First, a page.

Why Japan has a problem with prime ministers

The straight-talking Japanese Prime Minister Naoto Kan inspired 'Yes we Kan' T-shirts when he took office last June, but he's now in trouble. The past four prime ministers have lasted less than a year.

By , Correspondent

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    Japanese Prime Minister Naoto Kan attends a budget committee meeting in the lower house of parliament in Tokyo on Feb. 21.
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It all looked so different in June last year when Naoto Kan took over as Japan’s prime minister following the resignation of Yukio Hatoyama, the fourth Japanese leader in a row to have lasted less than a year in office.

Mr. Kan was not the scion of a political dynasty, but the straight-talking "salaryman prime minister" from a regular family.

Support for the cabinet shot from 20 percent to 60 percent when he took over, and "Yes we Kan" T-shirts popped up in shop windows. It seemed the promise of a new era of politics ostensibly ushered in when the Democratic Party of Japan (DPJ) broke the Liberal Democratic Party’s (LDP) half-century grip on power might finally be delivered.

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Eight months later, it looks like business as usual. Kan’s cabinet is now as unpopular as Mr. Hatoyama’s was, and one recent poll showed approval ratings have dropped to 17.8 percent. The inevitable question? Why can't Japan's leaders make it?

Some suggest it’s a lack of coherent political ideology and overemphasis on factional backroom dealing that undermine party unity. And others suggest that with the bureaucrats still effectively running the show – the very system the DPJ campaigned on dismantling – it doesn’t really matter who the politicians are.

The situation: under pressure

The Diet, or parliament, is deadlocked – the passing of the $1 trillion annual budget uncertain. International ratings agencies are suggesting that a lack of leadership is hampering efforts to get Japan’s huge national debt under control, a deputy minister recently resigned, and 16 DPJ lawmakers may be breaking away from the party.

With the opposition LDP in control of the upper house following big gains in elections last year, the government needs a two-thirds majority in the lower house to force bills, including the budget, through. The DPJ’s minor coalition partners have already abandoned it and the opposition is stonewalling attempts at bipartisan cooperation to get a budget passed.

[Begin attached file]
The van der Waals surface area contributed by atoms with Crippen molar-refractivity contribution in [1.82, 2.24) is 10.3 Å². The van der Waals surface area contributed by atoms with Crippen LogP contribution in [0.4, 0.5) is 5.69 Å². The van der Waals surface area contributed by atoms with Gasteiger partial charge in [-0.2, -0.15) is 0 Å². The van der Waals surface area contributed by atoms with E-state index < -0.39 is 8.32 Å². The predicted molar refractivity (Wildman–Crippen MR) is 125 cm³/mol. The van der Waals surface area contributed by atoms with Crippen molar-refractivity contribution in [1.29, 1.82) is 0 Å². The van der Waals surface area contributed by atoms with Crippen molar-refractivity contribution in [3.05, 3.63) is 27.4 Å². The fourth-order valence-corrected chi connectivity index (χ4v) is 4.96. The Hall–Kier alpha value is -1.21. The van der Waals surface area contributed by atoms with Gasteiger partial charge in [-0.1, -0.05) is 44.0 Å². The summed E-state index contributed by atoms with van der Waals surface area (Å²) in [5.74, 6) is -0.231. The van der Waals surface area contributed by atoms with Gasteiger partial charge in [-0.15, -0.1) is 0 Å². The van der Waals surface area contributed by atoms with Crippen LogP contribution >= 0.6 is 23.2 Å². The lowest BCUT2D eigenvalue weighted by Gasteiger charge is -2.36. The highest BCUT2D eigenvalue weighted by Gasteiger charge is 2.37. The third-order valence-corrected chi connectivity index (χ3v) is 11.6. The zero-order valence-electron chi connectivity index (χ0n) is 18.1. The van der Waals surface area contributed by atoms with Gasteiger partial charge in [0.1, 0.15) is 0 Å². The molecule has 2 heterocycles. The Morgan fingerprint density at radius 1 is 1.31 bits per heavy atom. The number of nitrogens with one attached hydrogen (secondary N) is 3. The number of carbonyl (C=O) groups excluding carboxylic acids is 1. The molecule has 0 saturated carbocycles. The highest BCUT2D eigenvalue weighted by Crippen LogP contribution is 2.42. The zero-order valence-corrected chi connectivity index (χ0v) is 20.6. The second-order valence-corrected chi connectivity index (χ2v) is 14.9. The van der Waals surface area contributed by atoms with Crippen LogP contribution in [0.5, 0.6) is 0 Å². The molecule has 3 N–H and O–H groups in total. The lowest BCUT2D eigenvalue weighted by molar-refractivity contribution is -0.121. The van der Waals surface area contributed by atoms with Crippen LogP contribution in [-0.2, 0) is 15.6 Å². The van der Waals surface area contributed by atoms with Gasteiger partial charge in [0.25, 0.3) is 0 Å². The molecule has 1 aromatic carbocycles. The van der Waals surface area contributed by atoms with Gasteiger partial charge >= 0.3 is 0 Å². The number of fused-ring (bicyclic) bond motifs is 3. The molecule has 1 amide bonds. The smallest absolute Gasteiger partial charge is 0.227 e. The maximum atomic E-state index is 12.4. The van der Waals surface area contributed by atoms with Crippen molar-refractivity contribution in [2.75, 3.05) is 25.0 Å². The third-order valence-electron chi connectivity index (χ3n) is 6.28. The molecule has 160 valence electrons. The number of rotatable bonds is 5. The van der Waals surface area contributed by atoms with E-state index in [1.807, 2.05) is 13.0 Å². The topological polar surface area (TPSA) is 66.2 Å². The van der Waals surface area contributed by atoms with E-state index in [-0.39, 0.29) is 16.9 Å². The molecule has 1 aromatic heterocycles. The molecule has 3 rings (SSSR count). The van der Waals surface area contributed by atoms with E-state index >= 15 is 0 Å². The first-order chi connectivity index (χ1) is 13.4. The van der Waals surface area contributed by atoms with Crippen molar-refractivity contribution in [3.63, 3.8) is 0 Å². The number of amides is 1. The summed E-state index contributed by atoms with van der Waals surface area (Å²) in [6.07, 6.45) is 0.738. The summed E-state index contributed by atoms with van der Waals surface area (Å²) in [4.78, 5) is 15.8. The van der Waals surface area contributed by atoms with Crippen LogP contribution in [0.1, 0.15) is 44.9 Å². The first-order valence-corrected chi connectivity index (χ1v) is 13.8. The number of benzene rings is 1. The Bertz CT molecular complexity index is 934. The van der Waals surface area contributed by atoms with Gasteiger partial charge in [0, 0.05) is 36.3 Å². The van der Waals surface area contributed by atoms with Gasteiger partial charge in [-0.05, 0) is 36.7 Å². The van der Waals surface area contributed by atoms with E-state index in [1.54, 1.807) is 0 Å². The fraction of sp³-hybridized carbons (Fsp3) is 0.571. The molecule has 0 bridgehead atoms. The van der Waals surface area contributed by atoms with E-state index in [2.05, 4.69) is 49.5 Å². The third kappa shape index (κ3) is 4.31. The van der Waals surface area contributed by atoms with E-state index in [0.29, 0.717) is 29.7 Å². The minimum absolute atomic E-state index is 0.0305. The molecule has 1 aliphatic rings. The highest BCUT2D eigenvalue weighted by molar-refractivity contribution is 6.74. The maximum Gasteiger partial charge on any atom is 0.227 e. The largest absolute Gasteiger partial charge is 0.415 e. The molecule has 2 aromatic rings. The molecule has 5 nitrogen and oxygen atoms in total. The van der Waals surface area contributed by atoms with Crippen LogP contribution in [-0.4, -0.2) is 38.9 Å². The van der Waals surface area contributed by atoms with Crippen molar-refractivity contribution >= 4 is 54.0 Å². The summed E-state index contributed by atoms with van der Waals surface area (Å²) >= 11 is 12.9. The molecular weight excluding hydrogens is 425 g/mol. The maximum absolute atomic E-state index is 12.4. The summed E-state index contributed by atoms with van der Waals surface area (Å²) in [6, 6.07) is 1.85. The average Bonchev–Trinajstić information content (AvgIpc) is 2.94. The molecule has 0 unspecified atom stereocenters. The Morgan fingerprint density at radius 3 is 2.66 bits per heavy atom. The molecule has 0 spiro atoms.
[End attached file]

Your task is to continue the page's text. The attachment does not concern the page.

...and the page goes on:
To add to government woes, 16 DPJ lawmakers from the lower house who are loyal to backroom political heavyweight Ichiro Ozawa are forming a group in apparent protest at his suspension due to his indictment over a political funding scandal. If they refuse to vote with the government on key issues such as the budget, complete gridlock is a possibility.

On Tuesday, the English language version of the Asahi Shimbun, Japan’s second-largest newspaper, ran an editorial titled "Politics in shambles – Japan's political disease appears to be getting worse by the day."

The same day, Moody’s issued a warning to Japan that it may downgrade its sovereign debt rating to Aa2, citing concerns over creaking public finances and political instability.

"Effective fiscal reform most likely requires stability at the top levels of government," Tom Byrne, Moody's senior vice president, told reporters in Tokyo.

He pointed to the fact that since Junichiro Koizumi, widely seen as the hero leader of the LDP, ended his term in 2006, there have been three Liberal Democratic Party prime ministers and one Democratic Party prime minister who have served for a year or less.

Though, as Takashi Inoguchi, professor emeritus of the University of Tokyo, points out, there is actually nothing new in this. “The success rate [of Japanese prime ministers] is only about 10 percent. It’s always been this way.”

The data appear to bear the professor out: the prime minister has changed nearly 50 times since 1947, though some occupiers of the office have returned more than once.

Some commentators and analysts point to the Japanese media, which tend to turn on leaders en masse, leaving them subject to an undiluted stream of bad press.

“It’s even more difficult these days because we are in the age of so-called monitory democracy – everything is reported and often amplified in a distorted way,” says Professor Inoguchi.

“This didn’t start recently – it’s long been like this in Japan,” suggests Inoguchi. “Things work reasonably well without the prime minister.”

Kan’s days already look numbered

“He has a lot of tenacity to hang on to his position, but the way for him to go is being paved,” suggests Inoguchi.

With rumblings of discontent growing within his own party, Kan has floated the idea of taking his case to the people by calling a snap election. This has, as it was undoubtedly intended to do, unnerved some DPJ lawmakers who know their seats will be extremely vulnerable with the government as unpopular as it is.

“He has two choices, to resign or call a general election. If I were him, I would call an election. I think he will take that [latter] option,” says Inoguchi.

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